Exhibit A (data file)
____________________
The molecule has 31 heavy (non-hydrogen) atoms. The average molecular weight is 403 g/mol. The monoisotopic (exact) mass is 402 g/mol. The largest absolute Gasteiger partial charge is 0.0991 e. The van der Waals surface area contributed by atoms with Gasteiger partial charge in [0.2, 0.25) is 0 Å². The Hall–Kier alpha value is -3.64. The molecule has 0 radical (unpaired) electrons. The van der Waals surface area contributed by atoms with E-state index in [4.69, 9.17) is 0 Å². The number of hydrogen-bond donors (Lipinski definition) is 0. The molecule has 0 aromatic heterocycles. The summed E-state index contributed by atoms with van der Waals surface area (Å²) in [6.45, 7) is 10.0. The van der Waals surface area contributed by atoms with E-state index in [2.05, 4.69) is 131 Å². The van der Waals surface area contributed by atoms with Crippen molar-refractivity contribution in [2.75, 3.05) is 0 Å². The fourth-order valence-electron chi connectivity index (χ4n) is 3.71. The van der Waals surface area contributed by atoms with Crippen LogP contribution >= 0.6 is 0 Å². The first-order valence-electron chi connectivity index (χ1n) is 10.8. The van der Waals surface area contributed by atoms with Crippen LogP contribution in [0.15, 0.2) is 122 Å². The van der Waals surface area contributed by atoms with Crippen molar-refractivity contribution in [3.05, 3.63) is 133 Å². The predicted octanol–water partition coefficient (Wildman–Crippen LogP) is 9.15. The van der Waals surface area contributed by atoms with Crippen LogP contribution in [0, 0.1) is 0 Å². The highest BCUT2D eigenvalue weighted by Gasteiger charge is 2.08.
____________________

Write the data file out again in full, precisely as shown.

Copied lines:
The molecule has 31 heavy (non-hydrogen) atoms. The average molecular weight is 403 g/mol. The monoisotopic (exact) mass is 402 g/mol. The largest absolute Gasteiger partial charge is 0.0991 e. The van der Waals surface area contributed by atoms with Gasteiger partial charge in [0.2, 0.25) is 0 Å². The Hall–Kier alpha value is -3.64. The molecule has 0 radical (unpaired) electrons. The van der Waals surface area contributed by atoms with E-state index in [4.69, 9.17) is 0 Å². The number of hydrogen-bond donors (Lipinski definition) is 0. The molecule has 0 aromatic heterocycles. The summed E-state index contributed by atoms with van der Waals surface area (Å²) in [6.45, 7) is 10.0. The van der Waals surface area contributed by atoms with E-state index in [2.05, 4.69) is 131 Å². The van der Waals surface area contributed by atoms with Crippen molar-refractivity contribution in [2.75, 3.05) is 0 Å². The fourth-order valence-electron chi connectivity index (χ4n) is 3.71. The van der Waals surface area contributed by atoms with Crippen LogP contribution >= 0.6 is 0 Å². The first-order valence-electron chi connectivity index (χ1n) is 10.8. The van der Waals surface area contributed by atoms with Crippen LogP contribution in [0.15, 0.2) is 122 Å². The van der Waals surface area contributed by atoms with Crippen molar-refractivity contribution in [3.05, 3.63) is 133 Å². The predicted octanol–water partition coefficient (Wildman–Crippen LogP) is 9.15. The van der Waals surface area contributed by atoms with Crippen LogP contribution in [0, 0.1) is 0 Å². The highest BCUT2D eigenvalue weighted by Gasteiger charge is 2.08.